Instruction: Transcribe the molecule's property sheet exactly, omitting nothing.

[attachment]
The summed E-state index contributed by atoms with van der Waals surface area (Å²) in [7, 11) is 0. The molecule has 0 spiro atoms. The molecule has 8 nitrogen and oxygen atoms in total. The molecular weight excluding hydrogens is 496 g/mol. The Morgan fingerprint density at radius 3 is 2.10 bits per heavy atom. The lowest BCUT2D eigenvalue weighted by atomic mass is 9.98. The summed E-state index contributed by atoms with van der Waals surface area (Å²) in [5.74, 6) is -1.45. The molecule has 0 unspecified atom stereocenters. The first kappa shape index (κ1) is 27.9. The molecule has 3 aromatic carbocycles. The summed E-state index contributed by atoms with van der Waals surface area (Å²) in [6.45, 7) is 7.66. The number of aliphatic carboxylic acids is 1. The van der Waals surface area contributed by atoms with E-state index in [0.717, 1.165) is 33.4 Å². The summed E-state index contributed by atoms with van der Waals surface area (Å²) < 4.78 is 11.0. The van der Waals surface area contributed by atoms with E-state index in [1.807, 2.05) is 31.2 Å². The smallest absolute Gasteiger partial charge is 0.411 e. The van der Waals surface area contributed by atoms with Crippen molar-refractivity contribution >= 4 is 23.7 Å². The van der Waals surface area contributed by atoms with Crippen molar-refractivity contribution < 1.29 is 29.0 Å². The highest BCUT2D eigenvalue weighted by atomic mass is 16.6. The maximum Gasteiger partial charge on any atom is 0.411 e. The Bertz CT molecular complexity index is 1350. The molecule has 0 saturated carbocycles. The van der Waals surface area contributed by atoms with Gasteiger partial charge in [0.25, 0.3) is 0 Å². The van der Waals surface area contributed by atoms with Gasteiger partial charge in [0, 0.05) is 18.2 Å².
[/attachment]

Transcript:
The summed E-state index contributed by atoms with van der Waals surface area (Å²) in [7, 11) is 0. The molecule has 0 spiro atoms. The molecule has 8 nitrogen and oxygen atoms in total. The molecular weight excluding hydrogens is 496 g/mol. The Morgan fingerprint density at radius 3 is 2.10 bits per heavy atom. The lowest BCUT2D eigenvalue weighted by atomic mass is 9.98. The summed E-state index contributed by atoms with van der Waals surface area (Å²) in [5.74, 6) is -1.45. The molecule has 0 unspecified atom stereocenters. The first kappa shape index (κ1) is 27.9. The molecule has 3 aromatic carbocycles. The summed E-state index contributed by atoms with van der Waals surface area (Å²) in [6.45, 7) is 7.66. The number of aliphatic carboxylic acids is 1. The van der Waals surface area contributed by atoms with E-state index in [0.717, 1.165) is 33.4 Å². The summed E-state index contributed by atoms with van der Waals surface area (Å²) < 4.78 is 11.0. The van der Waals surface area contributed by atoms with E-state index in [1.807, 2.05) is 31.2 Å². The smallest absolute Gasteiger partial charge is 0.411 e. The van der Waals surface area contributed by atoms with Crippen molar-refractivity contribution >= 4 is 23.7 Å². The van der Waals surface area contributed by atoms with Crippen molar-refractivity contribution < 1.29 is 29.0 Å². The highest BCUT2D eigenvalue weighted by atomic mass is 16.6. The maximum Gasteiger partial charge on any atom is 0.411 e. The Bertz CT molecular complexity index is 1350. The molecule has 0 saturated carbocycles. The van der Waals surface area contributed by atoms with Gasteiger partial charge in [0.25, 0.3) is 0 Å². The van der Waals surface area contributed by atoms with Gasteiger partial charge in [0, 0.05) is 18.2 Å².